Chapter 5: Learning
Chapter Review

Classical Conditioning
Operant Conditioning
Comparing Classical and Operant Conditioning
New Learning Based on Original Learning
A Review of Classical Conditioning and Operant Conditioning
Cognitive Learning


Pavlov's Conditioning Experiments
Russian psychologist Ivan Pavlov hit upon classical (or Pavlovian) conditioning almost by accident when studying digestive processes. He trained a dog to salivate at the sound of a bell by presenting the sound just before food was brought into the room. Eventually the dog began to salivate at the sound of the bell alone.


Elements of Classical Conditioning

Classical conditioning involves pairing a response naturally caused by one stimulus with another, previously neutral stimulus. There are four basic elements to this transfer: The unconditioned stimulus (US), often food, invariably causes an organism to respond in a specific way. The unconditioned response (UR) is the reaction (such as salivation) that always results from the unconditioned stimulus. The conditioned stimulus (CS) is a stimulus (such as a bell) that does not initially bring about the desired response; over the course of conditioning, however, the CS comes to produce the desired response when presented alone. Finally, the conditioned response (CR) is the behavior that the organism learns to exhibit in the presence of a conditioned stimulus.

Classical Conditioning in Humans
Humans also learn to associate certain sights or sounds with other stimuli. John Watson and Rosalie Rayner conditioned a little boy, Albert, to fear white rats by making a loud, frightening noise every time the boy was shown a rat. Using much the same principle, Mary Cover Jones developed a method for unlearning fears: She paired the sight of a caged rat, at gradually decreasing distances, with a child's pleasant experience of eating candy. This method evolved into desensitization therapy, a conditioning technique designed to gradually reduce anxiety about a particular object or situation. Recently, scientists have discovered that the immune system may respond to classical conditioning techniques, thus allowing doctors to use fewer drugs in treating certain disorders.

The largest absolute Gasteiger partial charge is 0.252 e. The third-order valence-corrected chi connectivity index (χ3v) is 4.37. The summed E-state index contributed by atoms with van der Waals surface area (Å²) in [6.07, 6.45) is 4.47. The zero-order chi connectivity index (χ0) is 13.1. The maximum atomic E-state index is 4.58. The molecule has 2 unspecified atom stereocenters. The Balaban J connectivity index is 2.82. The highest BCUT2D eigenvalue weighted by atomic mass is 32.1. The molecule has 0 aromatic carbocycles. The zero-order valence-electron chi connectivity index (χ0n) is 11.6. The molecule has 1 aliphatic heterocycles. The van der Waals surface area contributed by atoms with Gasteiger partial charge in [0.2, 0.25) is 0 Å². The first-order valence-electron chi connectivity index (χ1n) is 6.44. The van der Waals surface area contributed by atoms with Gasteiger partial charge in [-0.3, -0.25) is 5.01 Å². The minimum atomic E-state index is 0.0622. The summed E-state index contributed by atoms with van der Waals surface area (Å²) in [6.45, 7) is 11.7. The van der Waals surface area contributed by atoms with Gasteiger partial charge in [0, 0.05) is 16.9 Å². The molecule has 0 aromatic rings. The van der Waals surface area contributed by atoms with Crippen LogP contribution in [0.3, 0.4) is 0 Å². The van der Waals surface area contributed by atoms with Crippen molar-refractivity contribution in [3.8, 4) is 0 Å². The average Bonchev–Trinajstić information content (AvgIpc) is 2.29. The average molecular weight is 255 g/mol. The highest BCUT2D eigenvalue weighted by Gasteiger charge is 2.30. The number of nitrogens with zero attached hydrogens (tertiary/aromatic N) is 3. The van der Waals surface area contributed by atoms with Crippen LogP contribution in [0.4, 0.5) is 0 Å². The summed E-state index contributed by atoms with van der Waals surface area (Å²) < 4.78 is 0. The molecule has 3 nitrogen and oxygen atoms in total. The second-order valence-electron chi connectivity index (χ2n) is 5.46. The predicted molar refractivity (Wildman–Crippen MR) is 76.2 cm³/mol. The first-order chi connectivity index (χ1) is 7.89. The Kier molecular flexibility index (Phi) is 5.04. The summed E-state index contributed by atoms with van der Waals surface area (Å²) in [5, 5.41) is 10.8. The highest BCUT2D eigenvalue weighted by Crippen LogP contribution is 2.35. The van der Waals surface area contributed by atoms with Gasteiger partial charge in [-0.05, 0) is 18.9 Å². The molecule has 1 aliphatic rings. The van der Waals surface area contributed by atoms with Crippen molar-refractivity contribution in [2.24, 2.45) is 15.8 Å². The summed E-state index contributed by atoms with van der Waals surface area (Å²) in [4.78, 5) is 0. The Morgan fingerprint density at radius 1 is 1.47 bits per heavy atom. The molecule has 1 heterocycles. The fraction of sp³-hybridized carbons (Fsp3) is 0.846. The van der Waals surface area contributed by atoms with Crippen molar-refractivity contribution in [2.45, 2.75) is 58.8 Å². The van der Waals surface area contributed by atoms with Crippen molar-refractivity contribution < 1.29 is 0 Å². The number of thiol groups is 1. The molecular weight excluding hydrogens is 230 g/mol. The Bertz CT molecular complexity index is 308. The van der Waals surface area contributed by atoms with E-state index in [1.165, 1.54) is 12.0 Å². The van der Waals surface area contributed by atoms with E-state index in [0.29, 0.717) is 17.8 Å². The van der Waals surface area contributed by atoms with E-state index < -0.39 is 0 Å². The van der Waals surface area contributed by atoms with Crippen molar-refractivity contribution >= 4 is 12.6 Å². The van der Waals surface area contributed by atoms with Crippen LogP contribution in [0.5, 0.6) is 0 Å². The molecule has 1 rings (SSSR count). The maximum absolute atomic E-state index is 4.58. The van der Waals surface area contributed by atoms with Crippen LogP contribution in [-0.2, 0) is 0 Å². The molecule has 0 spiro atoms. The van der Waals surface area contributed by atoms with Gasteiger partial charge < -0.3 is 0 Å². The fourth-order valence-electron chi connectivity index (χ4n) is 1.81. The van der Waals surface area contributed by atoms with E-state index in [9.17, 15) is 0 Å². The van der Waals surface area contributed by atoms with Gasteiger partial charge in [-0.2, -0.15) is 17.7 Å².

Classical Conditioning Is Selective
Some kinds of conditioning are accomplished very easily, whereas other kinds may never occur. Research demonstrating that we develop phobias about snakes and spiders, for example, but almost never about flowers or cooking utensils illustrates Seligman's principles of preparedness and contrapreparedness, respectively. The ease with which we develop conditioned food (or taste) aversions also illustrates learning preparedness. Conditioned food aversions are exceptions to the general rules about classical conditioning. Animals can learn to avoid poisonous food even if there is a lengthy interval between eating the food and becoming ill. In many cases, only one pairing of conditioned and unconditioned stimuli is necessary for learning to take place.

Classical conditioning focuses on a behavior that invariably follows a particular event, whereas operant (or instrumental) conditioning concerns the learning of behavior that operates on the environment: The person or animal behaves in a particular way to gain something desired or avoid something unpleasant. This behavior is initially emitted rather than elicited—you wave your hand to flag down a taxi, dogs beg at the dinner table to get food.

Thorndike's Conditioning Experiments
Psychologist Edward Lee Thorndike was the first researcher to study operant behavior systematically. He used a "puzzle box" to determine how cats learn.


Elements of Operant Conditioning
Thorndike's work still stands as a landmark in our understanding of the effects of both reinforcers and punishers. In operant conditioning, reinforcement (such as food) is used to increase the probability that a particular response will occur in the future. To decrease the probability that a particular response will recur, punishers (such as scolding) are used. Thorndike proposed the law of effect, which states that behavior that is consistently rewarded will become "stamped in" as learned behavior and behavior that is consistently punished will be "stamped out."

Types of Reinforcement
There are several kinds of reinforcers; all of them strengthen behavior just as steel rods reinforce or strengthen concrete. The presence of positive reinforcers (such as food) adds to or increases the likelihood that a behavior will recur. Negative reinforcers (such as terminating electric shocks) also increase the likelihood that a behavior will recur, but they do so by reducing or eliminating something unpleasant from the environment.

Although all reinforcers (both positive and negative) increase the likelihood that a behavior will occur again, punishment is any event whose presence decreases the likelihood that ongoing behavior will recur. Reinforcement always strengthens behavior; punishment weakens it. Avoidance training involves learning a desirable behavior that prevents an unpleasant condition, such as punishment, from occurring.

Operant Conditioning Is Selective